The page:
"One characteristic of internet-style memes is that there is no central authority controlling them. People can do with them what they like," Dr McGuire says, citing the "Nek Minnit" video, well reported in 2011. Skateboarder Levi Hawken didn't intend to make a video that would go viral; it just did.

"And once something becomes popular, it becomes more popular. It takes on a celebrity status.

"When you look at the evolution of internet memes, they used to be text phrases; then they were images; more recently, they have become videos. And just like other forms of media, they are becoming more conversational."

He points to a more recent example: Texan mother Candace Payne trying on a Chewbacca mask, and laughing hysterically. Uploaded to Facebook in May last year, the video received more than 100 million views in two days. That figure has now risen to more than 165 million.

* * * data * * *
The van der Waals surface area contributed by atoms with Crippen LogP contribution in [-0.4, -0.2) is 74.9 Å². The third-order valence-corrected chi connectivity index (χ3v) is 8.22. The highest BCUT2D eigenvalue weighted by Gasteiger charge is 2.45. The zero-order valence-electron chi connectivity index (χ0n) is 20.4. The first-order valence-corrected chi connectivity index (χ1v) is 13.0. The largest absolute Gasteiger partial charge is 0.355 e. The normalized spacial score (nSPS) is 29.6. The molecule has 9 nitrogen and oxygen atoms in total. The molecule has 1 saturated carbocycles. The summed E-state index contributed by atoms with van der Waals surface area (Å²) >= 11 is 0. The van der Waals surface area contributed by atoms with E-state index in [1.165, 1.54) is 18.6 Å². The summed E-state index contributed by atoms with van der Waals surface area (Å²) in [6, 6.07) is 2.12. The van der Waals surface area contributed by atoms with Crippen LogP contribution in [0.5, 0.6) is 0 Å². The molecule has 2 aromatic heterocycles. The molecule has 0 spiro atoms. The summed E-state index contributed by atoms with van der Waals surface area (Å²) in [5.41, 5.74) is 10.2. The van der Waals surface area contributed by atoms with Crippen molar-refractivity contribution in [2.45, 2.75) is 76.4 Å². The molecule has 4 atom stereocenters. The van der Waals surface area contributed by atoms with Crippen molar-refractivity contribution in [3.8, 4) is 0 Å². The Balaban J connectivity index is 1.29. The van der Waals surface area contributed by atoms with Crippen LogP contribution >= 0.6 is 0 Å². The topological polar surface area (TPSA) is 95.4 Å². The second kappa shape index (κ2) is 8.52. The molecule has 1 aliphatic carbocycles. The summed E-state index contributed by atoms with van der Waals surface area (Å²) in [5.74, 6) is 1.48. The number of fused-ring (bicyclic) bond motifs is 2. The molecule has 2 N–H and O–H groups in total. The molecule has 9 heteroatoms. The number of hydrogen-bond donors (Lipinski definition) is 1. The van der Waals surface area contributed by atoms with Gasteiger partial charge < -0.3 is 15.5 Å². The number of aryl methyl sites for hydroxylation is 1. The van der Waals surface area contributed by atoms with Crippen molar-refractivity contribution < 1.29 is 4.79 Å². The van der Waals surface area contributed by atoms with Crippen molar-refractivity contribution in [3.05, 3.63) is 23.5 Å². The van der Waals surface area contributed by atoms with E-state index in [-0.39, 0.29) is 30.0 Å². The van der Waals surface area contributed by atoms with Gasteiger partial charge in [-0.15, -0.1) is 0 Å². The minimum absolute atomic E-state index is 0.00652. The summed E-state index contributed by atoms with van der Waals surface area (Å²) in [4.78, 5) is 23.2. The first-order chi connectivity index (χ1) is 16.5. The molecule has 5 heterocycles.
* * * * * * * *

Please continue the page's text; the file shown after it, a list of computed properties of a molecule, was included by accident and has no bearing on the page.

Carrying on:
Thanks to a Chewbacca mask and an infectious laugh, a woman has become an internet hit after she filmed herself trying on a Star Wars mask. Source: Facebook / Candace Payne

"More than anything else, it was the laughter that was catchy. It went viral, as they say. However, unlike Levi's video, this mother took control of the popularity of that video and now has a website leveraging off that."

Often a meme is prompted by a news story or incident. It's a response or criticism encapsulated in an image or phrase. Yet, Dr McGuire says, memes travel more effectively if they are underground, so to speak, versus being part of mainstream media discourse.

"Memes are popular in the same way that street culture is popular. Think of the punk movement of the late 1970s. By the time that arrived in New Zealand - or Canada, where I was living at the time - it was more about a fashionable and expensive haircut. Much of its potency had gone because it had been embraced by conventional consumer culture.